|Publication number||US6299637 B1|
|Application number||US 09/378,386|
|Publication date||9 Oct 2001|
|Filing date||20 Aug 1999|
|Priority date||20 Aug 1999|
|Publication number||09378386, 378386, US 6299637 B1, US 6299637B1, US-B1-6299637, US6299637 B1, US6299637B1|
|Inventors||Samuel M. Shaolian, Gerard von Hoffmann|
|Original Assignee||Samuel M. Shaolian, Von Hoffmann Gerard|
|Export Citation||BiBTeX, EndNote, RefMan|
|Patent Citations (18), Non-Patent Citations (34), Referenced by (403), Classifications (11), Legal Events (5)|
|External Links: USPTO, USPTO Assignment, Espacenet|
Field of the Invention
This invention relates to the replacement of incompetent venous valves, and, more particularly, to minimally invasive methods and devices for transluminally implanting prosthetic venous valves.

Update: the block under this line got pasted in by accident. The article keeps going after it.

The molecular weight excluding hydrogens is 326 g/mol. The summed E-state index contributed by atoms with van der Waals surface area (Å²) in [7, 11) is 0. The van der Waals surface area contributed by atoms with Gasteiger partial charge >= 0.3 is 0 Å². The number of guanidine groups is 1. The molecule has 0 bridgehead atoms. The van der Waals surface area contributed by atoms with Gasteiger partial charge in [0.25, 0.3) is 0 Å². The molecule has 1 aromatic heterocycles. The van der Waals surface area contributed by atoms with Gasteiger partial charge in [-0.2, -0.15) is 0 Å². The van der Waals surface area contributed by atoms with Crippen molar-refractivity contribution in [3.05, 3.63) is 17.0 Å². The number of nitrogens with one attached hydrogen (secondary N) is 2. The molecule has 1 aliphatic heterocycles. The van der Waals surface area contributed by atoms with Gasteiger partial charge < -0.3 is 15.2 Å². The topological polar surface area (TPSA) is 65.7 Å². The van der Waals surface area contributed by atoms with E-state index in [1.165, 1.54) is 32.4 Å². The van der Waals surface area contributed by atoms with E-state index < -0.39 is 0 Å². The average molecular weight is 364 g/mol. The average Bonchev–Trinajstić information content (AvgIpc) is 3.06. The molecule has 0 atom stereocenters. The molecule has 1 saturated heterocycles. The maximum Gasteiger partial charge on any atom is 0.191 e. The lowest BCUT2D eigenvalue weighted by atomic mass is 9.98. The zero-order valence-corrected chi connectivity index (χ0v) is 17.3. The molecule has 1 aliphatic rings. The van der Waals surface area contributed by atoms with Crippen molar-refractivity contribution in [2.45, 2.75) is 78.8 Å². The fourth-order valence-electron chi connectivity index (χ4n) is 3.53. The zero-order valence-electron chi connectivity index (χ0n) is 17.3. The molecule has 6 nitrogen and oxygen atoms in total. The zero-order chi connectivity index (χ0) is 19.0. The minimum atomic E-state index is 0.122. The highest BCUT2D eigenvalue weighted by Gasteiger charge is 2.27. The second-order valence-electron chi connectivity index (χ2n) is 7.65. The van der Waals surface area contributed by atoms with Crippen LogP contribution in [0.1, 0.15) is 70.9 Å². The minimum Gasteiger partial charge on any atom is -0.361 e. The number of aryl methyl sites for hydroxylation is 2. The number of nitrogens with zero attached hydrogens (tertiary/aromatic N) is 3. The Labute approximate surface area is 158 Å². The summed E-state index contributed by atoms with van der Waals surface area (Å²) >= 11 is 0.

The human venous system of the lower limbs includes the superficial venous system and the deep venous system with perforating veins connecting the two systems. The superficial system includes the great saphenous vein and the small saphenous vein. The deep venous system includes the anterior and posterior tribial veins which unite to form the popliteal vein which in turn becomes the femoral vein when joined by the small saphenous vein. The venous systems contain a plurality of valves for directing blood flow (generally superiorly) to the heart.
Venous valves are usually bicuspid valves, with each cusp forming a sack or reservoir for blood which, under pressure, forces the free edges of the cusps together to prevent retrograde flow of the blood and allow only antegrade flow to the heart. When an incompetent valve attempts to close in response to a pressure gradient across the valve, the cusps do not seal properly and retrograde flow of blood occurs.